A Gallup poll released today finds that Americans Muslims say they are loyal to the U.S. and feel more politically enfranchised "even though they are more likely than other religious groups to say they recently experienced discrimination," reports The New York Times. 60 percent of Muslims in the survey said they were "thriving" in the U.S., which is more than any other religious group save for Jewish respondents and a jump of 19 points since 2008. "Muslim Americans are happier and more optimistic today than at the end of 2008," the director of the Abu Dhabi Gallup Center told Reuters. 89 percent of Muslim Americans said violence against civilians was never justifiable while only 71 and 79 percent of other religious groups responded the same way. On many questions, Jews responded similarly to Muslims. In fact, Jews were the second most likely to call Muslims loyal to the U.S., outnumbered only by Muslims who called Muslims loyal to the U.S. About two-thirds of Muslims say they personally identify with the United States strongly, which was a similar response to how strongly they identify with their religion. Still, other religious groups, including Protestants and Catholics, identified more with the United States than their own religion. "The poll in many ways contradicts the stereotype of Muslim Americans as an alienated and discontented religious minority," observes The Times' Laurie Goodstein.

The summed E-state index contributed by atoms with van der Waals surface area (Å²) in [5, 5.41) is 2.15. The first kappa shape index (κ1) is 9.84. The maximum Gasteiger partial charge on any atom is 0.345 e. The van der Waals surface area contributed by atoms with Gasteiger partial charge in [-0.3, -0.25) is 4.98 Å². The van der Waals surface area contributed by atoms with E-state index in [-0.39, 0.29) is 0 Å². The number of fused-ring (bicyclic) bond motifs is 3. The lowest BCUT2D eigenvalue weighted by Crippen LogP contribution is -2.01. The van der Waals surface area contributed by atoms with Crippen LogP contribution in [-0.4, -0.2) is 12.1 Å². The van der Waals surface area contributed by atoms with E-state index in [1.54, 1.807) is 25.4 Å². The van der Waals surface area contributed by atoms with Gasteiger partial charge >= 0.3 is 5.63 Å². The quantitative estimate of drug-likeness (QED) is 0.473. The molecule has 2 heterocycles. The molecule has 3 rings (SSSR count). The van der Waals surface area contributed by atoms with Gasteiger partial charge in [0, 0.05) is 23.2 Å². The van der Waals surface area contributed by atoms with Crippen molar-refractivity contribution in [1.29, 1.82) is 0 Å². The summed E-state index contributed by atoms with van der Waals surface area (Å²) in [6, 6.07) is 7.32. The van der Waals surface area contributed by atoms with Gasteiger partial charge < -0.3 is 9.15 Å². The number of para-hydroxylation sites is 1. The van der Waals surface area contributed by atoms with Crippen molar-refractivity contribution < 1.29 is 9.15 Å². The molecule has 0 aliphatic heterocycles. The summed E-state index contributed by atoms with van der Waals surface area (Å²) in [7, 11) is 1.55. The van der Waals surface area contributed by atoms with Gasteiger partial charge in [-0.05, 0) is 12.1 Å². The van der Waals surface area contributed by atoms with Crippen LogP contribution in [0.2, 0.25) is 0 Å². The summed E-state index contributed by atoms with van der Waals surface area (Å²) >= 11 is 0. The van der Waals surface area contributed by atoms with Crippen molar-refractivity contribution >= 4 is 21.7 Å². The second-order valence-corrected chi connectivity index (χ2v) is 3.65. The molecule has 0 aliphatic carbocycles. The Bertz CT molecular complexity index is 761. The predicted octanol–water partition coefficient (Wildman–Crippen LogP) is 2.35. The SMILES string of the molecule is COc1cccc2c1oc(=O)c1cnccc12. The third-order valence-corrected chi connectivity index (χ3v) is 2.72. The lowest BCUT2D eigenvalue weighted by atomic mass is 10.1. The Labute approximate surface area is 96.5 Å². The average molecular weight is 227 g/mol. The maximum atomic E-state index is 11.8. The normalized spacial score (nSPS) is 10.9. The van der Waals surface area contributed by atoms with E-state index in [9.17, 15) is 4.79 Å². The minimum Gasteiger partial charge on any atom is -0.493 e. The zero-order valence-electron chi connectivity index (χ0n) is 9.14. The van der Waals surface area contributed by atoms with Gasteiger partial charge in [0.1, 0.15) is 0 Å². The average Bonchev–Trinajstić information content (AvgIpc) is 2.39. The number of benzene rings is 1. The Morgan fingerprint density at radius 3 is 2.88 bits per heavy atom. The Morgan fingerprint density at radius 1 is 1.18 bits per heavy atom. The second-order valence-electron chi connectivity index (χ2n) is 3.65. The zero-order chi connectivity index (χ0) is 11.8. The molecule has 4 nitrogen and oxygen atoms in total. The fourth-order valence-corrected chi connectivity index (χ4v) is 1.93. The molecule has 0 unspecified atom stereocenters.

This article is from the archive of our partner The Wire.